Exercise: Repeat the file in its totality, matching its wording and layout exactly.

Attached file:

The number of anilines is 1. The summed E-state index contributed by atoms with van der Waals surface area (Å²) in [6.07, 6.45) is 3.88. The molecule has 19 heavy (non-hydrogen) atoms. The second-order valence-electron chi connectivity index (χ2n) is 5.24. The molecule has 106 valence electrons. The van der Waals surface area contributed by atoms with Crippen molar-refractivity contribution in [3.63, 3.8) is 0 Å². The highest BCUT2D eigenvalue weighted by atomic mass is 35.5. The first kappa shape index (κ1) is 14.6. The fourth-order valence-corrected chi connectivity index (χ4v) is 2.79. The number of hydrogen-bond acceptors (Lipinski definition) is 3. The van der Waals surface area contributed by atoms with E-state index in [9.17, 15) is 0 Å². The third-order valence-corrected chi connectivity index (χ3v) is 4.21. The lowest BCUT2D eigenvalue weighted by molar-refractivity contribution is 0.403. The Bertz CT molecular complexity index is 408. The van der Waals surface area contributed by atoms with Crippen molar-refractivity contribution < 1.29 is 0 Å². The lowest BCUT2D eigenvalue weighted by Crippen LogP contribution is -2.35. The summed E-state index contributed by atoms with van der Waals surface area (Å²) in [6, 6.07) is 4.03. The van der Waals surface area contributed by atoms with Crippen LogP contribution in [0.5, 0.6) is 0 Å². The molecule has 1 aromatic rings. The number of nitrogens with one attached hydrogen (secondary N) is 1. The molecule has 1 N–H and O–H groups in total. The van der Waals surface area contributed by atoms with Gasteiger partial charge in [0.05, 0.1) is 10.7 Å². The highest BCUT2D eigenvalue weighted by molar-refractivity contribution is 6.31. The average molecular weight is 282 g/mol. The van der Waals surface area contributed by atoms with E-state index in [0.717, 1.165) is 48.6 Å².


The number of anilines is 1. The summed E-state index contributed by atoms with van der Waals surface area (Å²) in [6.07, 6.45) is 3.88. The molecule has 19 heavy (non-hydrogen) atoms. The second-order valence-electron chi connectivity index (χ2n) is 5.24. The molecule has 106 valence electrons. The van der Waals surface area contributed by atoms with Crippen molar-refractivity contribution in [3.63, 3.8) is 0 Å². The highest BCUT2D eigenvalue weighted by atomic mass is 35.5. The first kappa shape index (κ1) is 14.6. The fourth-order valence-corrected chi connectivity index (χ4v) is 2.79. The number of hydrogen-bond acceptors (Lipinski definition) is 3. The van der Waals surface area contributed by atoms with E-state index in [9.17, 15) is 0 Å². The third-order valence-corrected chi connectivity index (χ3v) is 4.21. The lowest BCUT2D eigenvalue weighted by molar-refractivity contribution is 0.403. The Bertz CT molecular complexity index is 408. The van der Waals surface area contributed by atoms with Crippen molar-refractivity contribution < 1.29 is 0 Å². The lowest BCUT2D eigenvalue weighted by Crippen LogP contribution is -2.35. The summed E-state index contributed by atoms with van der Waals surface area (Å²) in [6, 6.07) is 4.03. The van der Waals surface area contributed by atoms with Crippen LogP contribution in [0.5, 0.6) is 0 Å². The molecule has 1 aromatic rings. The number of nitrogens with one attached hydrogen (secondary N) is 1. The molecule has 1 N–H and O–H groups in total. The van der Waals surface area contributed by atoms with Gasteiger partial charge in [0.05, 0.1) is 10.7 Å². The highest BCUT2D eigenvalue weighted by molar-refractivity contribution is 6.31. The average molecular weight is 282 g/mol. The van der Waals surface area contributed by atoms with E-state index in [0.717, 1.165) is 48.6 Å².